Jason B.
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Re: "First" JCPenney Catalog

Post by Jason B. »

J.C. Penney opened a "main street" downtown store in Livermore, California (now an eastern suburb of San Francisco/Oakland/San Jose) circa 1930 (building now occupied by Baughman's, a western apparel store). Circa 1960, J.C. Penney moved to a new building at 2nd and M streets. It also was a downtown "main street" type of store. It had a giant photo of James Cash Penney hanging over its front door. That store lasted until 1995, when J.C. Penney left Livermore. A large shopping mall "anchor" J.C. Penney store opened in nearby Pleasanton (Stoneridge Mall) in 1980. What probably was the "death knell" of the Livermore J.C. Penney was the opening of Wal Mart, Mervyn's and Target stores, all in 1993, away from downtown, along I-580 freeway.

Concerning the growth of Montgomery Ward post-World War II, I've read that Montgomery Ward was slow at opening suburban locations in the late 1940s and in the 1950s. A Montgomery Ward store opened in late 1962 in Pleasant Hill, California (central Contra Costa County). I believe that the CEO of Montgomery Ward was present for the grand opening as that store was seen as some sort of "model" store for the chain's belated suburban expansion.
jleyerle
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Re: "First" JCPenney Catalog

Post by jleyerle »

Wards actually shrank their store base in the '50s...their management was convinced of a post-war depression, so hoarded cash. They expanded in suburban clusters in the early 60s around their mail order warehouses, which resulted them missing other metros entirely (they had a couple catalogue stores in suburban St. Louis, though were in retail stores in both Chicago and Kansas City). They ended up in secondary/tertiary malls with that reluctance to expand. Sears always had first-dibs at any given mall location, Penneys second dibs and Wards third dibs.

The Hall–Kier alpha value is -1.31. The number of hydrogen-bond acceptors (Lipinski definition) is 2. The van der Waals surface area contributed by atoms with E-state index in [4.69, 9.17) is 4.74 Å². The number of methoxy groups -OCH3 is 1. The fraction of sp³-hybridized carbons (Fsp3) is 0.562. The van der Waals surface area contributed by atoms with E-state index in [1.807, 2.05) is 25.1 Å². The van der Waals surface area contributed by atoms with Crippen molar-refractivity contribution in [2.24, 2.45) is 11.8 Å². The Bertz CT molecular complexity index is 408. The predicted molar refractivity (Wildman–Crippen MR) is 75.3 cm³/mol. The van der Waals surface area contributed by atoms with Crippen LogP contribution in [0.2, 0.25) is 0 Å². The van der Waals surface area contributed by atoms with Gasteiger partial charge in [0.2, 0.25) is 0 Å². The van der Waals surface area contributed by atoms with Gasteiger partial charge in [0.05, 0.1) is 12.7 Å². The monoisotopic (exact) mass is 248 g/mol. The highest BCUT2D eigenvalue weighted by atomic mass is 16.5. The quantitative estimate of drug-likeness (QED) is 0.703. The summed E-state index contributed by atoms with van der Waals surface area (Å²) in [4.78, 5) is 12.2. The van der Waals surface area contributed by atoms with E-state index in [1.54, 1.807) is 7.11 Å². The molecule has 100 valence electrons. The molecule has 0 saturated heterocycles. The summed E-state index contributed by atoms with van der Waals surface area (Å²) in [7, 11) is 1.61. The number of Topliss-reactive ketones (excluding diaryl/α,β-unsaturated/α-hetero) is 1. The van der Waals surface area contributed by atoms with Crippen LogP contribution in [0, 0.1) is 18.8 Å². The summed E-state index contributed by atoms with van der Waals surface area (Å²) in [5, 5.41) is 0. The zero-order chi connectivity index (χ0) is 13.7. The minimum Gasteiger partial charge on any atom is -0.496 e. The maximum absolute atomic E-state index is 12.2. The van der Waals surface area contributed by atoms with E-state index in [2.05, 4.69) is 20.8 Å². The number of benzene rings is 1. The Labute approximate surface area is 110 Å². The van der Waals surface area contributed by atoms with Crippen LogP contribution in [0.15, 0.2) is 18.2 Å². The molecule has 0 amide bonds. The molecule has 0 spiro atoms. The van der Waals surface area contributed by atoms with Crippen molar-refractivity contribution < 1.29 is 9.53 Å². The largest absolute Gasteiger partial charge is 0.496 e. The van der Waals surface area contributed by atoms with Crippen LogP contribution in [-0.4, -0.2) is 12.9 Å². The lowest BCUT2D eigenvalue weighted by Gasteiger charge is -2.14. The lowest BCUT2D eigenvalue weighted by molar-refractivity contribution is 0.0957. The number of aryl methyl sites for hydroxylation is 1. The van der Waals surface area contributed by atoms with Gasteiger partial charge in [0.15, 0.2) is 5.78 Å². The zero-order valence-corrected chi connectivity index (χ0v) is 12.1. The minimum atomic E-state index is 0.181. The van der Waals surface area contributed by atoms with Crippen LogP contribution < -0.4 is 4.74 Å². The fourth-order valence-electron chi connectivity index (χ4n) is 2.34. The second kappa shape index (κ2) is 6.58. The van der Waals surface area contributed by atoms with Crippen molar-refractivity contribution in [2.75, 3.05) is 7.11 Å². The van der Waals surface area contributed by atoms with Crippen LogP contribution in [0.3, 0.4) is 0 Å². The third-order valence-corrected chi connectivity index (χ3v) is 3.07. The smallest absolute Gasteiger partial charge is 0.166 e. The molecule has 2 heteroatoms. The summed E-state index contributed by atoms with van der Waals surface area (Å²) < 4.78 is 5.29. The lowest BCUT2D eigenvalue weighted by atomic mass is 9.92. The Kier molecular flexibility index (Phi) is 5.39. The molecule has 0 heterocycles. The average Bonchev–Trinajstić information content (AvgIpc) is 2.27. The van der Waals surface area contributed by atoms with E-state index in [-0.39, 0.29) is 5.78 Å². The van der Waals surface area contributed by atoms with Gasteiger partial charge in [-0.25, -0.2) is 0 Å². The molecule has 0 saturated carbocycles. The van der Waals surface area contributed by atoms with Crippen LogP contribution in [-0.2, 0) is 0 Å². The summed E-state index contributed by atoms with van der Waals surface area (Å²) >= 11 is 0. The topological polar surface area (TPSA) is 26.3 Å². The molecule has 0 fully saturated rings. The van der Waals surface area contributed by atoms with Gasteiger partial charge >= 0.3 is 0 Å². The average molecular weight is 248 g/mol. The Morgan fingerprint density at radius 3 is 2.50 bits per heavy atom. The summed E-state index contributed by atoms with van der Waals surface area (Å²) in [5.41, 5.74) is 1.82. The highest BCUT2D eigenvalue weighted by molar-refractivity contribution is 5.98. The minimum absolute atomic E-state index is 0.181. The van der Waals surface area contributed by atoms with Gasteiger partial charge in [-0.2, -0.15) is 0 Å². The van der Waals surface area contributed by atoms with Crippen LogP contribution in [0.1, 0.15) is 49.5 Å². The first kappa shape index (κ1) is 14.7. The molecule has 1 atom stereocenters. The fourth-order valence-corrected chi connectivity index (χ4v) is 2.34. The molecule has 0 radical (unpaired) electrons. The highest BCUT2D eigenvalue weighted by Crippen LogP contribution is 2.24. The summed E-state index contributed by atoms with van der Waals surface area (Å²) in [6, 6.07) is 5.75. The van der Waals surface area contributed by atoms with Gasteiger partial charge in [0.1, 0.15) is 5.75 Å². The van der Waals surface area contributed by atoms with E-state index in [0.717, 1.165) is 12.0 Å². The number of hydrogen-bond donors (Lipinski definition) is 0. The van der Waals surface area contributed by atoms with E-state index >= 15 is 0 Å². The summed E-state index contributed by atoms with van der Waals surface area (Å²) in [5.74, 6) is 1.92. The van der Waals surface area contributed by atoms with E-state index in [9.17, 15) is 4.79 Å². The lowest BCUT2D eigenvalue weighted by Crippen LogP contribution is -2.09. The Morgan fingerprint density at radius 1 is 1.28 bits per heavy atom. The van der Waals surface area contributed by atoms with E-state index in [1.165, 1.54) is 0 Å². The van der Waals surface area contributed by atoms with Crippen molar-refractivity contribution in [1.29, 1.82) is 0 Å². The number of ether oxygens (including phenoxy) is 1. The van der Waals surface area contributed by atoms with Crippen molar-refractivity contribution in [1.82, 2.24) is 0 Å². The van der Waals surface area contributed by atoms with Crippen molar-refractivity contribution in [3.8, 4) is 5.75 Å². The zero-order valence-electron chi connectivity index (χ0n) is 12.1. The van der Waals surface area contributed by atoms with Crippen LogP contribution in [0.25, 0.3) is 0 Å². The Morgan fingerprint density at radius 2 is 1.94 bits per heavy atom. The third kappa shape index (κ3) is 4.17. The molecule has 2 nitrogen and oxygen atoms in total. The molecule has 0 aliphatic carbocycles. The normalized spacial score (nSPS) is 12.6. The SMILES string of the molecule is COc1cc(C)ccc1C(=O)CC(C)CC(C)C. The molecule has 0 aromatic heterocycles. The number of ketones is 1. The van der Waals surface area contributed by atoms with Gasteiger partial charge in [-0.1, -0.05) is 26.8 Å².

Super S
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Re: "First" JCPenney Catalog

Post by Super S »

JCPenney in the 1950s and 1960s was very much in tune with changing shopping habits, and often jumped from downtown locations to malls at the earliest opportunity. With that said, there were exceptions.

In Longview, WA, Montgomery Ward left downtown in the early 1960s and built a store at Longview's Triangle Center, which became an enclosed mall at some time in the 1970s. (it became an open-air strip mall in the early 2000s) This mall was only a few blocks from the downtown Sears and JCPenney stores. It was 20+ more years before Sears and JCPenney left downtown for the new Three Rivers Mall in nearby Kelso. JCPenney actually had a small store in downtown Kelso at one point (the building burned down years ago), I am unclear if this closed at the same time as the downtown Longview store though.

Regarding Wards, their coverage was VERY spotty. At least on the western side, Wards did not operate full-line stores any further north than Longview to the best of my knowledge, avoiding the Seattle area. Wards also had a weak presence in states such as Idaho. JCPenney on the other hand was in every state, often starting in smaller towns.